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Rubus bartonianus

Barton's raspberry, bartonberry

Japanese wineberry, wine raspberry, wineberry

Habit Shrubs, 8–25 dm, unarmed. Shrubs, 10–20(–30) dm, armed.
Stems

erect, sparsely short-hairy, glabrescent, eglandular, not pruinose.

biennial, arching, sparsely to moderately hairy, long-stipitate-glandular, not pruinose;

prickles sparse to dense, erect to hooked, slender, 2–8(–10) mm, slender-based;

bristles dense, 2–6 mm, usually gland-tipped and reddish purple, glands ellipsoid to narrowly cup-shaped.

Leaves

deciduous, simple;

stipules lanceolate, 4–6 mm;

blade cordate to broadly ovate, (2–)2.5–4(–5) × (2.5–)3.5–4.5(–5.5) cm, base deeply cordate, 3–5-lobed, lobe apices acute to obtuse, margins coarsely doubly dentate, abaxial surfaces glabrous or sparsely hairy, eglandular or sparsely stipitate-glandular.

deciduous, ternate;

stipules filiform, 5–12 mm;

terminal leaflets broadly deltate or ovate to suborbiculate, 4–15 × 3.5–14 cm, base truncate, rounded, or shallowly cordate, unlobed or dentate to shallowly, sharply or bluntly 3-lobed, margins coarsely serrate or doubly serrate, apex acute to acuminate, abaxial surfaces with scattered, erect to curved prickles on moderate- to large-sized veins, densely white-hairy, moderately to densely long-stipitate-glandular along veins.

Inflorescences

1-flowered.

terminal and axillary, 5–30-flowered, cymiform to racemiform.

Pedicels

moderately hairy, eglandular or sparsely stipitate-glandular.

usually unarmed or prickles sparse, erect, moderately to densely hairy, densely long-stipitate-glandular.

Flowers

bisexual;

petals white, obovate, (15–)20–25 mm;

filaments filiform;

ovaries glabrous, styles clavate, villous.

bisexual;

petals white to pink, ovate to suborbiculate, 4–6 mm;

filaments laminar;

ovaries glabrous.

Fruits

deep red, hemispheric, to 1 cm;

drupelets 10–30, coherent, separating from torus.

red to maroon, globose, 1–1.5 cm;

drupelets 15–40, strongly coherent, separating from torus.

2n

= 14.

Rubus bartonianus

Rubus phoenicolasius

Phenology Flowering Mar–May. Flowering May–Jul.
Habitat Dry, rocky slopes Woodlands, roadsides, disturbed open areas, moist soil
Elevation 300–400 m [1000–1300 ft] 0–1200 m [0–3900 ft]
Distribution
from FNA
ID; OR
[WildflowerSearch map]
[BONAP county map]
from FNA
AL; AR; CT; DC; DE; GA; IL; IN; KY; MA; MD; MO; NC; NJ; NY; OH; PA; RI; SC; TN; VA; VT; WV; BC; e Asia (China, Japan, Korea) [Introduced in North America]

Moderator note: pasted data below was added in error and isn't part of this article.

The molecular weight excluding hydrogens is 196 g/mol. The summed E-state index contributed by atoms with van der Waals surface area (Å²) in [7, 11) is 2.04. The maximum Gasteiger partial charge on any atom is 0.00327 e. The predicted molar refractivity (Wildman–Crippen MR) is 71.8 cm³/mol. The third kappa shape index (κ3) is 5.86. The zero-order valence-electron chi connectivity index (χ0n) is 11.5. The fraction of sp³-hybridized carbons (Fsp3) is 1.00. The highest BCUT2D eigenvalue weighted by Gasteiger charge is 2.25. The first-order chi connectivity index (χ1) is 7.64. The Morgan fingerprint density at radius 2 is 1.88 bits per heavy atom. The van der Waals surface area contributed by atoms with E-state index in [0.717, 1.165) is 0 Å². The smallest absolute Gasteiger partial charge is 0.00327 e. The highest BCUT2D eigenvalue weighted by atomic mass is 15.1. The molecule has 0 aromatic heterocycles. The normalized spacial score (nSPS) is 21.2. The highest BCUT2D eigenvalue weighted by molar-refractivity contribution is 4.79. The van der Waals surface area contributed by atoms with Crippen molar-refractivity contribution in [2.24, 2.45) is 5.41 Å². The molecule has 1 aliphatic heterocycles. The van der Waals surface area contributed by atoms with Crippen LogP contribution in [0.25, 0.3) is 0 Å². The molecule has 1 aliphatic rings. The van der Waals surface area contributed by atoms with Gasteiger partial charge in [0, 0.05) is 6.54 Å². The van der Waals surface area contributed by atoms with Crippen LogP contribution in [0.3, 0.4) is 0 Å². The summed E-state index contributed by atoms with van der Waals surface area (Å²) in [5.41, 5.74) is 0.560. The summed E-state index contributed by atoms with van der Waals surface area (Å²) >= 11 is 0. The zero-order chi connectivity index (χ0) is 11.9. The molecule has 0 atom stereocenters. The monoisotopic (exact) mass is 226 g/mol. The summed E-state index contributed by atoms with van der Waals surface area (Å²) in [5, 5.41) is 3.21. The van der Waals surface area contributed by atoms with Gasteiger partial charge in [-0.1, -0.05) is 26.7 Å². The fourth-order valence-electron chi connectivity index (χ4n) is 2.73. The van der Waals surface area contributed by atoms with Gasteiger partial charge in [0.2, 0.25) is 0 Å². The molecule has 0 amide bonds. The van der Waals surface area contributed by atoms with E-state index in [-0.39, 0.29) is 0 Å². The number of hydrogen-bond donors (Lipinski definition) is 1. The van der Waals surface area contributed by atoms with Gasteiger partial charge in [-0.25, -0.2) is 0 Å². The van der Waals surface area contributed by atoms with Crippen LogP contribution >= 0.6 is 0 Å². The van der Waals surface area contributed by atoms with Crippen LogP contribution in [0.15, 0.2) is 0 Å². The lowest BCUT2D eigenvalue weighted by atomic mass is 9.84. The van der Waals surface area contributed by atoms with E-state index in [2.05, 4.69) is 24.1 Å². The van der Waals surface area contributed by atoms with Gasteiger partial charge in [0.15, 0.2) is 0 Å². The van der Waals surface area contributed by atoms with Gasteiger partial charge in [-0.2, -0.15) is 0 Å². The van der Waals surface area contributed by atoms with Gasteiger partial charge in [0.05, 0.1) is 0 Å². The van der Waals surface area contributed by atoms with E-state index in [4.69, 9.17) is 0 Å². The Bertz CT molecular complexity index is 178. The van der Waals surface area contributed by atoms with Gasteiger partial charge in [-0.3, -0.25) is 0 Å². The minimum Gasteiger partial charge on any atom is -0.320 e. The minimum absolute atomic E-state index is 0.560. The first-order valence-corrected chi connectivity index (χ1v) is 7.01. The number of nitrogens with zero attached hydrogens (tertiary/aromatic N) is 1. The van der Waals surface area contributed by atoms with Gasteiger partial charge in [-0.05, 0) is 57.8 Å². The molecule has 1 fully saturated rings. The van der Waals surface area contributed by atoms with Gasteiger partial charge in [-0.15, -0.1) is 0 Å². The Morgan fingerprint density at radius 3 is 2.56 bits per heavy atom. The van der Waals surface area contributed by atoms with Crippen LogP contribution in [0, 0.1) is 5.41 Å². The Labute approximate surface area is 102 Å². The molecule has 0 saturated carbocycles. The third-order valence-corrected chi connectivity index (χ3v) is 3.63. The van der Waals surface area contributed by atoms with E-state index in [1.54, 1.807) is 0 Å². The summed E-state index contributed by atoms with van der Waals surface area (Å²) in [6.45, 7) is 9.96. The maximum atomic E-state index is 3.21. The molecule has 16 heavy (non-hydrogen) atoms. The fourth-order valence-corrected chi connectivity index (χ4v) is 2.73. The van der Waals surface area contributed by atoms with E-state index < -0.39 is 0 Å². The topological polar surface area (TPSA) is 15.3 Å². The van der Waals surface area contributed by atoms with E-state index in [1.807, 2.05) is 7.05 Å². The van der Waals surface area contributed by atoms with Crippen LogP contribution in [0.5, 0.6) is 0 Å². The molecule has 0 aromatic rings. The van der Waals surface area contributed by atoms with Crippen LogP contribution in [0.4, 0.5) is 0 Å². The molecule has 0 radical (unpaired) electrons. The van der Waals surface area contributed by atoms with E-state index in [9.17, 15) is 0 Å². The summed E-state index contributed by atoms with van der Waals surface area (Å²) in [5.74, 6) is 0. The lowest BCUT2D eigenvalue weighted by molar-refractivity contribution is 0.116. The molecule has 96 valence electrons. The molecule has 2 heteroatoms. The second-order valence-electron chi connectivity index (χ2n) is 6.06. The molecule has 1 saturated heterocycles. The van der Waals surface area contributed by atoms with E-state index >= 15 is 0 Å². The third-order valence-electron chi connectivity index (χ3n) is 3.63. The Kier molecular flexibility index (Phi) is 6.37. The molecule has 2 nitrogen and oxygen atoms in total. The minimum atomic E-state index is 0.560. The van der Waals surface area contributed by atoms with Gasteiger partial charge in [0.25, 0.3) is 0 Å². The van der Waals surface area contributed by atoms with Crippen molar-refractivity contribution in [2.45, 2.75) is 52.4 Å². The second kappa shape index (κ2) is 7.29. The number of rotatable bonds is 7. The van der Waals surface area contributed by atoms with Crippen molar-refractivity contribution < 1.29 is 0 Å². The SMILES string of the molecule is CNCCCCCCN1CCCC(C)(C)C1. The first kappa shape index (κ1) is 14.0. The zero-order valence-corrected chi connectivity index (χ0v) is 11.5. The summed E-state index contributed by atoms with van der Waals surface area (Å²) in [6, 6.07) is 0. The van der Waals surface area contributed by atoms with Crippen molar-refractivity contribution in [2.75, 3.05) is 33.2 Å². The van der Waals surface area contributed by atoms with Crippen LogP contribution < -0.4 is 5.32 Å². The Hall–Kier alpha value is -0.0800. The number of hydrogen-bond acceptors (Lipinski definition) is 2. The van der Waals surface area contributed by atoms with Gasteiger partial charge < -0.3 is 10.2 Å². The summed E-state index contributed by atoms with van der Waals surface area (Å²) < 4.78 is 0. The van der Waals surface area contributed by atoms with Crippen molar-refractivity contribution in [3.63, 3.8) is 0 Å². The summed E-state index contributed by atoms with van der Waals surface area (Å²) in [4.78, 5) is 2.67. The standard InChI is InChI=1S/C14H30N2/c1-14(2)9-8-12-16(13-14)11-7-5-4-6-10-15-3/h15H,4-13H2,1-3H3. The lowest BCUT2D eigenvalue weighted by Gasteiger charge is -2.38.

[WildflowerSearch map]
[BONAP county map]
Discussion

Of conservation concern.

Rubus bartonianus is distinguished from the other flowering raspberries within its geographic range by its erect, unarmed stems, relatively small, simple leaves with acute to obtuse lobes, deeply cordate bases, sparsely hairy or glabrous abaxial surfaces, relatively large flowers with white petals, and densely long-hairy, clavate styles. The leaves superficially resemble those of Acer glabrum or some species of Ribes.

Rubus bartonianus is most similar to R. neomexicanus but especially R. deliciosus. The species is known only from the Snake River Canyon of Idaho and Oregon.

(Discussion copyrighted by Flora of North America; reprinted with permission.)

Rubus phoenicolasius was introduced to North America for edible fruit, breeding stock, and for ornament. Attractive for its typically reddish purple glandular hairs, R. phoenicolasius nonetheless can be invasive.

(Discussion copyrighted by Flora of North America; reprinted with permission.)

Source FNA vol. 9, p. 36. FNA vol. 9, p. 51.
Parent taxa Rosaceae > subfam. Rosoideae > tribe Rubeae > Rubus Rosaceae > subfam. Rosoideae > tribe Rubeae > Rubus
Sibling taxa
R. allegheniensis, R. arcticus, R. bifrons, R. caesius, R. canadensis, R. chamaemorus, R. cuneifolius, R. deliciosus, R. flagellaris, R. glaucifolius, R. hispidus, R. idaeus, R. illecebrosus, R. laciniatus, R. lasiococcus, R. leucodermis, R. neomexicanus, R. nivalis, R. niveus, R. nutkanus, R. occidentalis, R. odoratus, R. parviflorus, R. parvifolius, R. pascuus, R. pedatus, R. pensilvanicus, R. phoenicolasius, R. pubescens, R. repens, R. saxatilis, R. setosus, R. spectabilis, R. trivialis, R. ulmifolius, R. ursinus, R. vestitus
R. allegheniensis, R. arcticus, R. bartonianus, R. bifrons, R. caesius, R. canadensis, R. chamaemorus, R. cuneifolius, R. deliciosus, R. flagellaris, R. glaucifolius, R. hispidus, R. idaeus, R. illecebrosus, R. laciniatus, R. lasiococcus, R. leucodermis, R. neomexicanus, R. nivalis, R. niveus, R. nutkanus, R. occidentalis, R. odoratus, R. parviflorus, R. parvifolius, R. pascuus, R. pedatus, R. pensilvanicus, R. pubescens, R. repens, R. saxatilis, R. setosus, R. spectabilis, R. trivialis, R. ulmifolius, R. ursinus, R. vestitus
Name authority M. Peck: Rhodora 36: 267. (1934) Maximowicz: Bull. Acad. Imp. Sci. Saint-Pétersbourg 17: 160. (1872)
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